School science and maths classes must be used to demystify engineering so that enough students go on to study the field and satisfy industry demand. That’s what Professor John Beynon, the University of Adelaide’s new engineering school chief, believes.
Prof Beynon said a key to solving the skills shortage was to find ways to inspire children to take up the profession. Latest figures reveal that more than 50 per cent of the engineering labour force was born overseas. Between 13,000 and 20,000 engineers are needed each year but universities only produce about 9000 graduates.
The Faculty of Engineering, Computer and Mathematical Sciences executive dean said the school curriculum needed to explain how commonly used technology works, such as how a camera phone takes a photo.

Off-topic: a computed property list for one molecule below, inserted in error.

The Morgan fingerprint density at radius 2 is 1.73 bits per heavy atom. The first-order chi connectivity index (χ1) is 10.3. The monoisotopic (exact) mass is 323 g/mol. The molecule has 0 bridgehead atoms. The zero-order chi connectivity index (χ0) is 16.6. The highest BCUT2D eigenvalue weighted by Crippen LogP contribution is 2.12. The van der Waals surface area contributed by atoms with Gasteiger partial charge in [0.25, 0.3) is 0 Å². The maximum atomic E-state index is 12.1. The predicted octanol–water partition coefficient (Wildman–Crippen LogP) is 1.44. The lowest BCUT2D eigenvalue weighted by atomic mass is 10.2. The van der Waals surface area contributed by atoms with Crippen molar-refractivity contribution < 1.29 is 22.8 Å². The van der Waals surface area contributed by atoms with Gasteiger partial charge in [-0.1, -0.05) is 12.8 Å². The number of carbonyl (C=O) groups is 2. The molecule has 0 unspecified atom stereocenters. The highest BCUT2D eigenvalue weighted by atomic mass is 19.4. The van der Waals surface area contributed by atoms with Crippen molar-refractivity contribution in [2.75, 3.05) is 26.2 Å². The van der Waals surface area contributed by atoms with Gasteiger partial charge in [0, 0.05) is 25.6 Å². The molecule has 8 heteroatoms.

“It’s a discipline that students don’t take at school,” Prof Beynon said. He said when subjects were studied at school, students understood that continuing that study at university was a natural progression. But with science, “to some extent they are taking a punt on something they really don’t know a great deal about”.
“People tend to think of the teaching of science in terms of the natural world, discovery and explanation, but I think we can do a lot more to explain how things work. Of course, engineering is about creating things not merely the discovery of what’s already there.”
This year, the university has more than 2400 students enrolled in engineering – up from 1530 five years ago. But Prof Beynon said the numbers needed to rise, especially for females.
“These figures for female students in engineering – consistently 16 to 17 per cent – across the past five years show how important it is to interest children, and particularly girls, in engineering and technology at school,” he said.
An Engineers Australia report released last week showed the increases in the number of Australian-trained engineers graduating each year was not enough to solve engineering skills shortages, which led to serious delays in engineering and infrastructure projects.